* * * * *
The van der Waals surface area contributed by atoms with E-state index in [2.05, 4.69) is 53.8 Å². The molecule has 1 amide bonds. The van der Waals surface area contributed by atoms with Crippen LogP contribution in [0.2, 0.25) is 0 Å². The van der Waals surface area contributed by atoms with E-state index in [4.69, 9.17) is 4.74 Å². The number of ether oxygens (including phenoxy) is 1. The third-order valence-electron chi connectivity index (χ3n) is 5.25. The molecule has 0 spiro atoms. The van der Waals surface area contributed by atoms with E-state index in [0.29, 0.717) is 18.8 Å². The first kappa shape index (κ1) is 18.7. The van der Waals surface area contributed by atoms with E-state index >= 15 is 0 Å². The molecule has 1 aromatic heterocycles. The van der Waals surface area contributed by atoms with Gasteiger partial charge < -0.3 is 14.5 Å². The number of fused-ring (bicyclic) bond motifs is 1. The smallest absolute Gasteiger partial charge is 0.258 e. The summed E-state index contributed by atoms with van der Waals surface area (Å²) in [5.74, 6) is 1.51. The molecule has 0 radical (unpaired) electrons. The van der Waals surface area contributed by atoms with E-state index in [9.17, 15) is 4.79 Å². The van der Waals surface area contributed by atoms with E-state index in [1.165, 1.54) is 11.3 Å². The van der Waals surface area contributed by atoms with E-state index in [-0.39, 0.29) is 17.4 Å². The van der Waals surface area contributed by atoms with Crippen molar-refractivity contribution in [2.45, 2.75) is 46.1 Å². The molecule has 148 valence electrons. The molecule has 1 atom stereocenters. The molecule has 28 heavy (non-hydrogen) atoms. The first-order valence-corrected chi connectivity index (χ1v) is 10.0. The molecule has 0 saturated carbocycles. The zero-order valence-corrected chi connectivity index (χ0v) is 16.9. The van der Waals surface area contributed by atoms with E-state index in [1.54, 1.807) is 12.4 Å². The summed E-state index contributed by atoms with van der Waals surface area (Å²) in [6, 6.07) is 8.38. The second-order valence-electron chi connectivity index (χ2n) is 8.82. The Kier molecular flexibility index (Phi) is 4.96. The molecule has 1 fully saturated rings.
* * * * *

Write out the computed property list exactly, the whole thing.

The van der Waals surface area contributed by atoms with E-state index in [2.05, 4.69) is 53.8 Å². The molecule has 1 amide bonds. The van der Waals surface area contributed by atoms with Crippen LogP contribution in [0.2, 0.25) is 0 Å². The van der Waals surface area contributed by atoms with E-state index in [4.69, 9.17) is 4.74 Å². The number of ether oxygens (including phenoxy) is 1. The third-order valence-electron chi connectivity index (χ3n) is 5.25. The molecule has 0 spiro atoms. The van der Waals surface area contributed by atoms with E-state index in [0.29, 0.717) is 18.8 Å². The first kappa shape index (κ1) is 18.7. The van der Waals surface area contributed by atoms with E-state index >= 15 is 0 Å². The molecule has 1 aromatic heterocycles. The van der Waals surface area contributed by atoms with Gasteiger partial charge < -0.3 is 14.5 Å². The number of fused-ring (bicyclic) bond motifs is 1. The smallest absolute Gasteiger partial charge is 0.258 e. The summed E-state index contributed by atoms with van der Waals surface area (Å²) in [5.74, 6) is 1.51. The molecule has 0 radical (unpaired) electrons. The van der Waals surface area contributed by atoms with E-state index in [9.17, 15) is 4.79 Å². The van der Waals surface area contributed by atoms with E-state index in [1.165, 1.54) is 11.3 Å². The van der Waals surface area contributed by atoms with E-state index in [-0.39, 0.29) is 17.4 Å². The van der Waals surface area contributed by atoms with Crippen molar-refractivity contribution in [2.45, 2.75) is 46.1 Å². The molecule has 148 valence electrons. The molecule has 1 atom stereocenters. The molecule has 28 heavy (non-hydrogen) atoms. The first-order valence-corrected chi connectivity index (χ1v) is 10.0. The molecule has 0 saturated carbocycles. The zero-order valence-corrected chi connectivity index (χ0v) is 16.9. The van der Waals surface area contributed by atoms with E-state index in [1.54, 1.807) is 12.4 Å². The summed E-state index contributed by atoms with van der Waals surface area (Å²) in [6, 6.07) is 8.38. The second-order valence-electron chi connectivity index (χ2n) is 8.82. The Kier molecular flexibility index (Phi) is 4.96. The molecule has 1 fully saturated rings.